1911 Encyclopædia Britannica/Aigun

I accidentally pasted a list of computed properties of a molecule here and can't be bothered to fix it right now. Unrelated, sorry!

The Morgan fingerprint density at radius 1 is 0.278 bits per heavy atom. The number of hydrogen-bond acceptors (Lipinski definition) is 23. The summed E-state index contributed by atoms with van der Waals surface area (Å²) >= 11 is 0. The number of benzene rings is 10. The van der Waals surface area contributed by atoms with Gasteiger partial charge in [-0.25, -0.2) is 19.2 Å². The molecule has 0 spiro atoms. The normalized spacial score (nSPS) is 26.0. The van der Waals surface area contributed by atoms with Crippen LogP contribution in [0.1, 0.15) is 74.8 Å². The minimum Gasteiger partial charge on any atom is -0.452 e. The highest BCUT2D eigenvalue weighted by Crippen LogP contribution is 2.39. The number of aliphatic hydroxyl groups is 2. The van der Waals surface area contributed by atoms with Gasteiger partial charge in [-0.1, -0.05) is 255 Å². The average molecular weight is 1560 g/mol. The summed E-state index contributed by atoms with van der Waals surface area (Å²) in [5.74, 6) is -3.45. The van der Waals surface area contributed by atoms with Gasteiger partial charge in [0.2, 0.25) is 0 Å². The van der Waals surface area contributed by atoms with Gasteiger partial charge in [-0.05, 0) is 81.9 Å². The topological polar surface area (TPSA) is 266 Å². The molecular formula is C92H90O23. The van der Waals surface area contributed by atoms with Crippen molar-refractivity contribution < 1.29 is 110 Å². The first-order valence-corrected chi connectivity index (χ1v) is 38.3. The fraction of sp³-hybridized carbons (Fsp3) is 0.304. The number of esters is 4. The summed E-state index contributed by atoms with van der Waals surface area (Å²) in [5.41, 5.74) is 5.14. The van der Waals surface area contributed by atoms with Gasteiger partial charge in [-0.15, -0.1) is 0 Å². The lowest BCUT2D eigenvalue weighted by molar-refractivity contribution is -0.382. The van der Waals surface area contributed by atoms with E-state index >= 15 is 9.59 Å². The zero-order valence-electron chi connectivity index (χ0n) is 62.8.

AIGUN, or Aihun (also Sakhalyan-ula-khoto), a town of China, province Hei-lung-kiang, in northern Manchuria, situated on the right bank of the Amur, in a fertile and populous region, 20 m. below Blagovyeshchensk, where it occupies nearly 2 m. on the bank of the river. There is a palisaded fort in the middle of the town, inside of which is the house of the fu-tu (governor). Its merchants carry on an active local trade in grain, mustard, oil and tobacco, and some of its firms supply the Russian administration with grain and flour. During the “Boxer” rising of 1900 it was, for a few weeks, the centre of military action directed against the Russians. The population, of some 20,000, includes a few hundred Mussulmans. The town was founded first on the left bank of the Amur, below the mouth of the Zeya, but was abandoned, and the present town was founded in 1684. It was here that Count Muraviev concluded, in May 1857, the Aihun treaty, according to which the left bank of the Amur was conceded to Russia.